Anti-profiteering rules will be the key for the smooth implementation of GST
Some traders and their lobbyists have described the anti-profiteering rules in the GST regime as draconian and harsh. While the anti-profiteering authority is yet to be set up, finance minister Arun Jaitley has mooted stringent rules for those attempting to cash-in without passing on the benefit of lower taxes on products and services to consumers.
Getting anti-profiteering rules right is important as it would be the key for the smooth implementation of GST. Much of the criticism against anti-profiteering rules is on the provision for de-registering an outfit after having established that benefit of lower taxes was not passed on to consumers.
Another point of contention for businesses is the huge penalties and punishment, including a possible jail term, proposed by Jaitley and his team. Frankly, there’s not much to crib about the rules, even though the ‘de-registration’ provision does look prohibitive. The idea behind such harsh norms is, perhaps, to discourage companies, businesses and service providers from profiteering by denying the benefit of lower taxes to consumers. The rules have mandated a three-step procedure against errant companies that resort to unreasonable price hikes with the intention of profiteering in the transition to GST. Once violation of rules is proved, the company has no option but to reduce prices, return to consumer the excess charged by way of taxes, failing which authorities have extensive powers to forcibly recover the profiteered money in case the consumer is untraceable.
The provision to set up a consumer welfare fund out of recoveries from profiteering is in line with practices in several countries like US and New Zealand, which have floated dedicated funds to help affected consumers.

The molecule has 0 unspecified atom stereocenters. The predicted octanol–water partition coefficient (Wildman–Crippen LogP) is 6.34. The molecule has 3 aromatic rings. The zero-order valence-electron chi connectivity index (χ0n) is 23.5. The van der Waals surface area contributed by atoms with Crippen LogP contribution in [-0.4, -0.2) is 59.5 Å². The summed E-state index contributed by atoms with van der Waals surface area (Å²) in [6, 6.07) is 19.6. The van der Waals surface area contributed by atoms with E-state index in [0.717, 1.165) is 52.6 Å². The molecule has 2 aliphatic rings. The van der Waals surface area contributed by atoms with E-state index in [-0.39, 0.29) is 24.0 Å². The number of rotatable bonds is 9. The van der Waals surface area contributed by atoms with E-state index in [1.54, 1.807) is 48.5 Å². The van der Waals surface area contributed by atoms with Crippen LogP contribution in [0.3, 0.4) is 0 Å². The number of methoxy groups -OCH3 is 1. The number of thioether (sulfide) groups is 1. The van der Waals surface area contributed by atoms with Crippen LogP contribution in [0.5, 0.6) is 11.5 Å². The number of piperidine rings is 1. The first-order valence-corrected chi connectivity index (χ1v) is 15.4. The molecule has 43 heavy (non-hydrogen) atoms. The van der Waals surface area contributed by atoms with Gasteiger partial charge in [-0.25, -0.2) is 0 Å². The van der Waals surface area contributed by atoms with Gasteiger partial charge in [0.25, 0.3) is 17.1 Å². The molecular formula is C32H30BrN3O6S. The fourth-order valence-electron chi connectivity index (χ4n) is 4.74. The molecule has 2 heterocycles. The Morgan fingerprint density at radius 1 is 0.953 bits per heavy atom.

As a matter of fact, cases of profiteering should not linger on for eight months, as proposed in the bill. Instead, three months should be enough time to prove or disprove profiteering by a company, even if checks and counter-checks have to be made by a standing committee of experts, director general of safeguards, before the anti-profiteering authority takes a call on the quantum of punishment.
As the countdown has begun to ring in the GST at mid-night of June 30 through a huge bash in the Parliament, yet another apprehension doing rounds is the possibility of technology malware that could hit the GST network. Demonstrating GSTN’s impregnability on the lines of the Election Commission throwing an open challenge to tamper with its voting machines should be attempted.
Building firewalls against cyber attacks on the sensitive GST network will be a challenge, given the kind of intrusions that took place on the Aadhaar network, leading to leakage of sensitive personal data.
Minimising technical glitches, disruptions and smooth transition in the game-changing tax reform should definitely elevate India as the most advantageous nation to do business with.
With the kind of political support that the GST Council has got from the Centre and states, there’s no reason why the historic reform would not be a moment to savour. Businesses should therefore have no excuses to offer seeking delay or postponement, as pointed out by the finance minister. Let the tryst with destiny be a defining moment in the economic history of India.